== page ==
Cap-snatching mechanism in yeast L-A double-stranded RNA virus

Instituto de Biología Funcional y Genómica, Consejo Superior de Investigaciones Científicas/Universidad de Salamanca, Edificio Departamental, Avenida del Campo Charro, Salamanca 37007, Spain.
Proceedings of the National Academy of Sciences (Impact Factor: 9.67). 10/2011; 108(43):17667-71. DOI: 10.1073/pnas.1111900108
Source: PubMed


The 5' cap structure (m(7)GpppX-) is an essential feature of eukaryotic mRNA required for mRNA stability and efficient translation. Influenza virus furnishes its mRNA with this structure by a cap-snatching mechanism, in which the viral polymerase cleaves host mRNA endonucleolytically 10-13 nucleotides from the 5' end and utilizes the capped fragment as a primer to synthesize viral transcripts. Here we report a unique cap-snatching mechanism by which the yeast double-stranded RNA totivirus L-A furnishes its transcript with a cap structure derived from mRNA. Unlike influenza virus, L-A transfers only m(7)Gp from the cap donor to the 5' end of the viral transcript, thus preserving the 5' α- and β-phosphates of the transcript in the triphosphate linkage of the final product. This in vitro capping reaction requires His154 of the coat protein Gag, a residue essential for decapping of host mRNA and known to form m(7)Gp-His adduct. Furthermore, the synthesis of capped viral transcripts in vivo and their expression were greatly compromised by the Arg154 mutation, indicating the involvement of Gag in the cap-snatching reaction. The overall reaction and the structure around the catalytic site in Gag resemble those of guanylyltransferase, a key enzyme of cellular mRNA capping, suggesting convergent evolution. Given that Pol of L-A is confined inside the virion and unable to access host mRNA in the cytoplasm, the structural protein Gag rather than Pol catalyzing this unique cap-snatching reaction exemplifies the versatility as well as the adaptability of eukaryotic RNA viruses.

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Available from: Tsutomu Fujimura, Jul 21, 2015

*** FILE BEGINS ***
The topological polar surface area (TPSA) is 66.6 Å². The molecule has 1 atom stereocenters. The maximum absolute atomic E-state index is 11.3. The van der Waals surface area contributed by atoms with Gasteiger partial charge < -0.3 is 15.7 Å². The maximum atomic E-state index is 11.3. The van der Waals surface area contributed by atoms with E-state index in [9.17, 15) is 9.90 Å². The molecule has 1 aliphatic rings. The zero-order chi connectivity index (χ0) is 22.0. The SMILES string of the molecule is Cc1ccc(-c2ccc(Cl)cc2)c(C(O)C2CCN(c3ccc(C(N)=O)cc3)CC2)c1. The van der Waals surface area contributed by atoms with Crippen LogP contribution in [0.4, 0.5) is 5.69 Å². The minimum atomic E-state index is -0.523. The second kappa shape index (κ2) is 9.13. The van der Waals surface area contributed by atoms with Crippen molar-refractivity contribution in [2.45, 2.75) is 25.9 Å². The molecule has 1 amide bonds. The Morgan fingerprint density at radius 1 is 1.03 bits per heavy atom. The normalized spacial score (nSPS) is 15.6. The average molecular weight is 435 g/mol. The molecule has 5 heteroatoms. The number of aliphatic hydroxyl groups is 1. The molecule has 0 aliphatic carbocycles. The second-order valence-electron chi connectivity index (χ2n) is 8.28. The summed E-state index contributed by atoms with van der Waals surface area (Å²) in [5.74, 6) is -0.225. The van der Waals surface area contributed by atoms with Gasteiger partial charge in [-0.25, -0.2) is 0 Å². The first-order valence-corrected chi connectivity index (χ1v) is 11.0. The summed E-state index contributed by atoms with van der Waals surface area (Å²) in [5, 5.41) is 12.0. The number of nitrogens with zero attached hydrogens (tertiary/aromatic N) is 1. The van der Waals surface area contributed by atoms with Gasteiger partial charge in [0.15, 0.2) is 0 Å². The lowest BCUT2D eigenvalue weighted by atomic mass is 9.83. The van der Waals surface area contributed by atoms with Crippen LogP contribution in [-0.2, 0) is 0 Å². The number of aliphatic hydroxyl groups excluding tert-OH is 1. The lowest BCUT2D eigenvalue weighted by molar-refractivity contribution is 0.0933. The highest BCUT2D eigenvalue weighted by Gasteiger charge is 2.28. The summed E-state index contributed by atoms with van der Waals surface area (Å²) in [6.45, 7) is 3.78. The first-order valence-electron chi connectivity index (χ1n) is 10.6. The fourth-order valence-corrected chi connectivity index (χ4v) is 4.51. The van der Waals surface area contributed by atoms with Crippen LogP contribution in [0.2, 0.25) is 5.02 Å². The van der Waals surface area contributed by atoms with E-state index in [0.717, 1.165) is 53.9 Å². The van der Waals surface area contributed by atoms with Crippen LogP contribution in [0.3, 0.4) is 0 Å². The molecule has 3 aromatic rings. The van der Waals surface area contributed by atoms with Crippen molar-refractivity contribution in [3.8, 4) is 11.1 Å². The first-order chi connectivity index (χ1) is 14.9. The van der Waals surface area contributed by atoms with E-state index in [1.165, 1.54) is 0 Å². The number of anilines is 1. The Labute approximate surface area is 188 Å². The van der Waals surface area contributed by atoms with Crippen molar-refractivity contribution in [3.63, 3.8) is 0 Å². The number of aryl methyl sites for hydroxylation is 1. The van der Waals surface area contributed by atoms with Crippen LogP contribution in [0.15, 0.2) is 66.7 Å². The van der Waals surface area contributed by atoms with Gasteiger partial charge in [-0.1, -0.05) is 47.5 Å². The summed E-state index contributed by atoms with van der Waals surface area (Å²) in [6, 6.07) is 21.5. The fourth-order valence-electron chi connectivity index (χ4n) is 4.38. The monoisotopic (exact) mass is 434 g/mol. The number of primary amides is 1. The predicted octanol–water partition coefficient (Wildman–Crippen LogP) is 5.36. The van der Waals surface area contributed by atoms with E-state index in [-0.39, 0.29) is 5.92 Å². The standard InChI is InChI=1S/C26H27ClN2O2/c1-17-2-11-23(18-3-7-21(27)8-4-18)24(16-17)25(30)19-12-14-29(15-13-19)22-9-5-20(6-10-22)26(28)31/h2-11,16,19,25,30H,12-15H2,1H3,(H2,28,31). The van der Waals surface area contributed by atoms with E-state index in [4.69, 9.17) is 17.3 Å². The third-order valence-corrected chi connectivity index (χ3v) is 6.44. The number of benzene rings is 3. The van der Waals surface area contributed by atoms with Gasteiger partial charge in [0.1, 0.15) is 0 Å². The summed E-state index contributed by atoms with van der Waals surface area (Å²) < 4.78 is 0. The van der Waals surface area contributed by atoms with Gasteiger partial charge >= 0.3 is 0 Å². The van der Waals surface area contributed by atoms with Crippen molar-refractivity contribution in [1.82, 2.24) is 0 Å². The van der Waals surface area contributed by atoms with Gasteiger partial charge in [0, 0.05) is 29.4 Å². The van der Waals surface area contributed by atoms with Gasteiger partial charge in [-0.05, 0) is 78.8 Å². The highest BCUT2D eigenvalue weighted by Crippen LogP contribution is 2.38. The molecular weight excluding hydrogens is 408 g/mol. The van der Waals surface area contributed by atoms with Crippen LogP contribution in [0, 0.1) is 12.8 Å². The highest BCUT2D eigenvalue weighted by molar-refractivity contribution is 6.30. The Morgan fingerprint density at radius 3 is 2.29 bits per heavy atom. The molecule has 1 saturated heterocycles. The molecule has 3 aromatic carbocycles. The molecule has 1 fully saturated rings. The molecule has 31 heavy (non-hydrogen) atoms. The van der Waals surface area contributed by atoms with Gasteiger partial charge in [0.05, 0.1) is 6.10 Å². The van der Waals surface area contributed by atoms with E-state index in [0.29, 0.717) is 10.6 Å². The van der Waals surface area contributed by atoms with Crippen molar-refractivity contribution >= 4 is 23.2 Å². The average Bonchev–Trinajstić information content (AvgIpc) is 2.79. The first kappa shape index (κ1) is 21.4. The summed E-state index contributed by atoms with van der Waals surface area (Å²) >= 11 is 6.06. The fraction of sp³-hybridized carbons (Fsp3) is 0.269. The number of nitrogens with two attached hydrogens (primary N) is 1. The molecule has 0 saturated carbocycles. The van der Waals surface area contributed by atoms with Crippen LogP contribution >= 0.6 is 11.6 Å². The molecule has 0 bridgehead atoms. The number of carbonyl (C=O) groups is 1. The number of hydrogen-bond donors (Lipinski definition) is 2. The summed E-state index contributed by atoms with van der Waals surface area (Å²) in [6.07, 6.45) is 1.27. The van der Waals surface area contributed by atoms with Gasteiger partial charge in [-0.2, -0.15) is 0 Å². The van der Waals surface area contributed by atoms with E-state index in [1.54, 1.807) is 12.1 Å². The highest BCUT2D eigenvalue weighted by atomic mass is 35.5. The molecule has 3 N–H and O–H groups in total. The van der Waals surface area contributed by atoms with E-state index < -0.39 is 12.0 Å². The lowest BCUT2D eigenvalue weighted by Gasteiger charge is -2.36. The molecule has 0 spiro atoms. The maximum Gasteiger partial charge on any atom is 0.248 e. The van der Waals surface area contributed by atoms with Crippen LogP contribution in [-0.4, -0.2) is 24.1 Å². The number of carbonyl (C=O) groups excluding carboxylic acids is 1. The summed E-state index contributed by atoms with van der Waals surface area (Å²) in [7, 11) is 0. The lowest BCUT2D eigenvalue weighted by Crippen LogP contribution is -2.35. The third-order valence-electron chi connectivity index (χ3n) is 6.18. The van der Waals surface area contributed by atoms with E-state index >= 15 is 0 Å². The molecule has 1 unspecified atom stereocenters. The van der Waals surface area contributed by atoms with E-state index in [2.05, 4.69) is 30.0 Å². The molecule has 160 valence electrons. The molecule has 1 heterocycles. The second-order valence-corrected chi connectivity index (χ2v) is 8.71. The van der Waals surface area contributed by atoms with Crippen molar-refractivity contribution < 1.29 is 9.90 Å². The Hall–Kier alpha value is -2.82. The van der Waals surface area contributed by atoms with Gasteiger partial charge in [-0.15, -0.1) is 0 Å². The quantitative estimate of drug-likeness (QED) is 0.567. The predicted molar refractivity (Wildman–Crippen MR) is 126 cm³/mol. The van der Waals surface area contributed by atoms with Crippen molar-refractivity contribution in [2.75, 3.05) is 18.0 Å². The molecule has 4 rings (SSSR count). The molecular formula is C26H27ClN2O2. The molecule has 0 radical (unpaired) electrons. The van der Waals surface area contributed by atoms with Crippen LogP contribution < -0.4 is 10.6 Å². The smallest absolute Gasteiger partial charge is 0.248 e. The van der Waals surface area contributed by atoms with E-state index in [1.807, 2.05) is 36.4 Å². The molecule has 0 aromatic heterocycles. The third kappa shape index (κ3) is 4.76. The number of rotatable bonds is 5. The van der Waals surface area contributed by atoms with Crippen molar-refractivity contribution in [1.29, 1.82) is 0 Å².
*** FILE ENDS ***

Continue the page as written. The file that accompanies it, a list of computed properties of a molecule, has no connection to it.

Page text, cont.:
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    • "The family (Totiviridae) that contains the totiviruses is ancient with a broad eukaryotic host range and extensive co-evolution in the fungi (Liu et al., 2012). Totiviruses ‘snatch’ the hosts’ mRNA caps (modified guanines at the 5′ end) with a unique binding mechanism involving at least five proposed residues of the coat protein (Fujimura & Esteban, 2011). Frequently, totiviruses in fungi are associated with a satellite killer dsRNA virus that codes for a toxin (Bostian et al., 1984). "
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    • "It has been suggested that this vital 5′ cap could be pirated from host RNA by a unique mechanism dubbed “cap-snatching”. Here, the 5′ m7Gp of host mRNA is transferred onto the diphosphorylated 5′ end of the viral transcripts (Fujimura and Esteban, 2011). The viral capsid plays a central role in this theft, where a histidine at position 154 in the protein has been deemed essential. "
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    ABSTRACT: Eukaryotic mRNA bears a cap structure (m(7)GpppX-) at the 5' terminus crucial for efficient translation and stability. The yeast L-A double-stranded RNA virus furnishes its mRNA with this structure by a novel cap-snatching mechanism in which the virus transfers an m(7)Gp moiety from host mRNA to the diphosphorylated 5' terminus of the viral transcript, thus forming on it an authentic cap structure (referred to as cap0) in the budding yeast. This capping reaction is essential for efficient viral expression. His-154 of the capsid protein Gag is involved in the cap transfer. Here we show that the virus can utilize an externally added viral transcript as acceptor in the capping reaction. The acceptor needs to be 5' diphosphorylated, consistent with the fact that the viral transcript bears diphosphate at the 5' terminus. A 5' triphosphorylated or monophosphorylated transcript does not function as acceptor. N7 methylation at the 5' cap guanine of mRNA is essential for cap donor activity. We also demonstrate that the capping reaction requires the viral polymerase actively engaging in transcription. Because the cap-snatching site of Gag is located at the cytoplasmic surface of the virion, whereas Pol is confined inside the virion, the result indicates coordination between the cap-snatching and polymerization sites. This will allow L-A virus to efficiently produce capsid proteins to form new virions when Pol is actively engaging in transcription. The coordination may also minimize the risk of accidental capping of nonviral RNA when Pol is dormant.
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